Chinese strategic plans: control of the supply of rare earth metals

June 16th, 2009

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Our long time readers will know that we keep a watchful eye on big picture secular trends. One of the big-picture secular trend is the rise of China. As we wrote before in Example of a secular trend- commodities and the upcoming rise of a potential superpower,

It has been said that today?s 21st century will see the secular rise of China. During the 20th century, China endured non-stop revolutions, civil wars, invasions, social upheavals, ideological experiments (e.g. Cultural Revolution, Great Leap Forward). It was the last couple of decades of the 20th century that China began to slowly emerge from her self-imposed shackles to catch up with the West.

As we observe China, it becomes clear that the Chinese government has a deliberate and long-term plan for the nation. Unlike its democratic Western counter-part, it does not have to worry about winning elections every few years. Since winning elections involves some level of populism, the short-term interests of the ballot vote can clash with the strategic long-term goals of the nation. By the way, please don’t get us wrong- we are not praising China here and political ideology is not our cup of tea. Our goal is to observe in the context of becoming a better investor.

So, for today’s article we will look at one aspect of China’s long-term strategic plan- the monopolisation of the rare earth supply.

First, what are rare earths? As this article explains,

Rare earths are the 15 elements within the lanthanide series of the periodic table, plus the elements yttrium and scandium. The best known are lanthanum, cerium, neodymium, praseodymium, gadolinium, europium and samarium.

Rare earths have a lot of vital industrial and electronic applications. Without them, many of the modern way of life that we enjoy today will not exist. The fact is, there are no substitutes for rare earths in some of these applications. Here are some examples:

  1. Petroleum refining- large amounts of lanthanum and cerium have been used here, “with the result of increasing yields from each barrel of oil by about 10% while extending the life of other expensive catalysts like platinum.”
  2. Aerospace super-alloys
  3. Rechargeable batteries (NiMH).
  4. Powerful permanent magnets in information technology products (e.g. hard disks, DVD, DVR, iPods, smart phones, computers), giant windmill assemblies, hybrid vehicles (a typical one consumes 50 pounds of rare earths).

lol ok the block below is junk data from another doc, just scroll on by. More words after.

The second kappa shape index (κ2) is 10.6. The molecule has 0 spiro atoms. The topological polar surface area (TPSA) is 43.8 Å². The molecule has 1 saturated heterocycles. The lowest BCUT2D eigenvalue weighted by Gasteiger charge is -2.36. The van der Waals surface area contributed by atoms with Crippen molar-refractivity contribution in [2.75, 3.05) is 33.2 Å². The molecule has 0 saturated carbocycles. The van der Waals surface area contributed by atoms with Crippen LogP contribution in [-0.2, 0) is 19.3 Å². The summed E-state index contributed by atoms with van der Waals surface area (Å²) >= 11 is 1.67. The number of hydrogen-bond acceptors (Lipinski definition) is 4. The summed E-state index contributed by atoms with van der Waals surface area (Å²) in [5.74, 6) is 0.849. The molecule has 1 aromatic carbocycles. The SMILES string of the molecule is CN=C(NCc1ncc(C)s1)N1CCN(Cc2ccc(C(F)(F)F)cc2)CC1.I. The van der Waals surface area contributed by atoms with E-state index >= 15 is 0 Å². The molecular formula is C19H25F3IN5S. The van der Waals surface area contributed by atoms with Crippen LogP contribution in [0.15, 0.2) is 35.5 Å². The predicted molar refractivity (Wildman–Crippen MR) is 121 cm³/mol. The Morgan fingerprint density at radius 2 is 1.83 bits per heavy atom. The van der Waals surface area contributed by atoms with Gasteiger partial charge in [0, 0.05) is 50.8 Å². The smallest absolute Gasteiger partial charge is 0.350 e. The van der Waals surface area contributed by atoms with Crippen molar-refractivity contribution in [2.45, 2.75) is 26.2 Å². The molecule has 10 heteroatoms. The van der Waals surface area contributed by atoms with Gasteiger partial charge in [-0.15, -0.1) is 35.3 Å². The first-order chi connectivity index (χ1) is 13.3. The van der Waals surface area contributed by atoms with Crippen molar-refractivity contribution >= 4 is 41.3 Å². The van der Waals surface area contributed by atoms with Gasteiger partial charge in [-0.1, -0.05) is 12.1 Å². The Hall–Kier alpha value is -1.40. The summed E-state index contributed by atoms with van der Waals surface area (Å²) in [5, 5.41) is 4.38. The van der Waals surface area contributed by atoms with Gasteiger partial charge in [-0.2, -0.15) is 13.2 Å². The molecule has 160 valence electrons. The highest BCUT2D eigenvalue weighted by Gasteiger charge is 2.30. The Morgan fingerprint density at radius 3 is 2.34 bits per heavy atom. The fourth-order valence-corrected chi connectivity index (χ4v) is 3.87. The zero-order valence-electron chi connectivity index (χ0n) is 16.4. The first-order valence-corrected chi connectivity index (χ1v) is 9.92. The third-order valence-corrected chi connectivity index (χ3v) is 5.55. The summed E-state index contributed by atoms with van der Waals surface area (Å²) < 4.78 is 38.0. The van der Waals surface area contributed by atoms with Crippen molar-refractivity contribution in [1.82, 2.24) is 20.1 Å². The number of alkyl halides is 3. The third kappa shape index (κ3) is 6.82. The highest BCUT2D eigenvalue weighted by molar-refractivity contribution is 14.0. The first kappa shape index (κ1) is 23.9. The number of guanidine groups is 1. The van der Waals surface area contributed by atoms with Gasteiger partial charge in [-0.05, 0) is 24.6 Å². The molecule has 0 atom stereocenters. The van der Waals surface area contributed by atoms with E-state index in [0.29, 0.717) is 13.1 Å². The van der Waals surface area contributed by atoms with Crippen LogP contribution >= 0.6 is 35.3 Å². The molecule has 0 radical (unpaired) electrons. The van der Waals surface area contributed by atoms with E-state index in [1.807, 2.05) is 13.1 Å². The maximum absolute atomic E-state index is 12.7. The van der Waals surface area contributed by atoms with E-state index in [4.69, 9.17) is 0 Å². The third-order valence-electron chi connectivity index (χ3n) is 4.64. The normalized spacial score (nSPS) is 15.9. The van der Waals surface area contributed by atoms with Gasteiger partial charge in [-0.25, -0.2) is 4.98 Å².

Rare earths are particularly vital in the clean energy applications. Without them, there can be no clean energy industry. Also,

It?s also important to keep in mind that almost none of the rare earths used in large power systems (like windmills) or electric vehicles (such as with NiMH batteries) are currently being recycled. The long lifetimes of the magnets and batteries, coupled with the lack of recycling technologies and dedicated facilities, means that any increase in supply can only come from new mining.

Now, here comes the focus on China. China is the largest producer of rare earths. In fact, it is said that China is the Saudi Arabia of rare earths. This graphs shows the rare earth production over the past half-century:

Global rare earth metal oxide production

The Chinese are in the process of cornering the supply of rare earths,

Another factor is that there appears to be an official Chinese policy to slow down export of rare earths. Chinese exports have decreased by 8% or so each of the past three years. Chinese suppliers have placed foreign customers on allocation, at reduced quantities from years past. The Chinese explain that they have closed mines for environmental reasons. Yet the Chinese also promise adequate supplies of rare earths if foreign users will move their industrial facilities into China.

By encouraging foreigners to move their industrial facilities, high teach factories and research centres to China in order to gain access to rare earths, there will be technology transfer to China.


While about 42% of worldwide rare earths resources are outside China, there are NO non-Chinese sites with any significant processing or refining capacity.

Mr. Sato has stated, ?Many people are looking at establishing alternative refineries and sources outside China, but the investment is not necessarily a sound one because of the threat of price revenge by China. If new projects emerge, as they have recently in Malaysia and Australia, China could just drop its prices and force rivals out of business.?

In other words, the Chinese are engaging in predatory pricing. Predatory pricing is an anti-competitive practice by monopolies to bankrupt their competitors by slashing price so much that everyone makes a loss. Since the loss-making monopoly will eventually outlast their loss-making competitors, it is only a matter of time competition is eliminated and the monopoly can increase prices. Anti-competitive practices are illegal under the anti-trust laws. Though this law can be enforced on individual corporations, it is not possible to do so against a nation.

As for investors, this is a tricky investment theme. The rare earth mining company that you are investing in can be a victim of predatory pricing!

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